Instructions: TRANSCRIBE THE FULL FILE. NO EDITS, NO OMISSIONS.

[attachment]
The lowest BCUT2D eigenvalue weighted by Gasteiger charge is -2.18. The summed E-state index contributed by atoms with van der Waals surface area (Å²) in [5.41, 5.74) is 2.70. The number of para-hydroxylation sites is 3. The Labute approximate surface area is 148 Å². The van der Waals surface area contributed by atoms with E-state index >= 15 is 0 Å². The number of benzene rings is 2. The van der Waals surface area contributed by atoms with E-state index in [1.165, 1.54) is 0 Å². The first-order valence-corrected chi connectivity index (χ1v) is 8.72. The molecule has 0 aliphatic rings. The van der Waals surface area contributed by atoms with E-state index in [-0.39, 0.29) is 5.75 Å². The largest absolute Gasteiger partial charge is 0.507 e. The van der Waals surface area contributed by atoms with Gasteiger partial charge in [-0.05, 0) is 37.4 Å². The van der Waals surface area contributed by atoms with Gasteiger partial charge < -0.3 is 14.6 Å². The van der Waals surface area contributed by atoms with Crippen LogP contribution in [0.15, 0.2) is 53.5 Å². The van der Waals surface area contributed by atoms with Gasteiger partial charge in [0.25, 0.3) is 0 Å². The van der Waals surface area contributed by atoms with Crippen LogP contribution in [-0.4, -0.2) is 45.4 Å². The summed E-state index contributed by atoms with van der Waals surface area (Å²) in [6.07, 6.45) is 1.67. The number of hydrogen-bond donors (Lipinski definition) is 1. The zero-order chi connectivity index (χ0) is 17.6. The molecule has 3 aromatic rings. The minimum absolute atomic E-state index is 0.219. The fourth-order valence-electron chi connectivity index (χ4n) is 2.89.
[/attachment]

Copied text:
The lowest BCUT2D eigenvalue weighted by Gasteiger charge is -2.18. The summed E-state index contributed by atoms with van der Waals surface area (Å²) in [5.41, 5.74) is 2.70. The number of para-hydroxylation sites is 3. The Labute approximate surface area is 148 Å². The van der Waals surface area contributed by atoms with E-state index >= 15 is 0 Å². The number of benzene rings is 2. The van der Waals surface area contributed by atoms with E-state index in [1.165, 1.54) is 0 Å². The first-order valence-corrected chi connectivity index (χ1v) is 8.72. The molecule has 0 aliphatic rings. The van der Waals surface area contributed by atoms with E-state index in [-0.39, 0.29) is 5.75 Å². The largest absolute Gasteiger partial charge is 0.507 e. The van der Waals surface area contributed by atoms with Gasteiger partial charge in [-0.05, 0) is 37.4 Å². The van der Waals surface area contributed by atoms with Gasteiger partial charge < -0.3 is 14.6 Å². The van der Waals surface area contributed by atoms with Crippen LogP contribution in [0.15, 0.2) is 53.5 Å². The van der Waals surface area contributed by atoms with Gasteiger partial charge in [0.25, 0.3) is 0 Å². The van der Waals surface area contributed by atoms with Crippen LogP contribution in [-0.4, -0.2) is 45.4 Å². The summed E-state index contributed by atoms with van der Waals surface area (Å²) in [6.07, 6.45) is 1.67. The number of hydrogen-bond donors (Lipinski definition) is 1. The zero-order chi connectivity index (χ0) is 17.6. The molecule has 3 aromatic rings. The minimum absolute atomic E-state index is 0.219. The fourth-order valence-electron chi connectivity index (χ4n) is 2.89.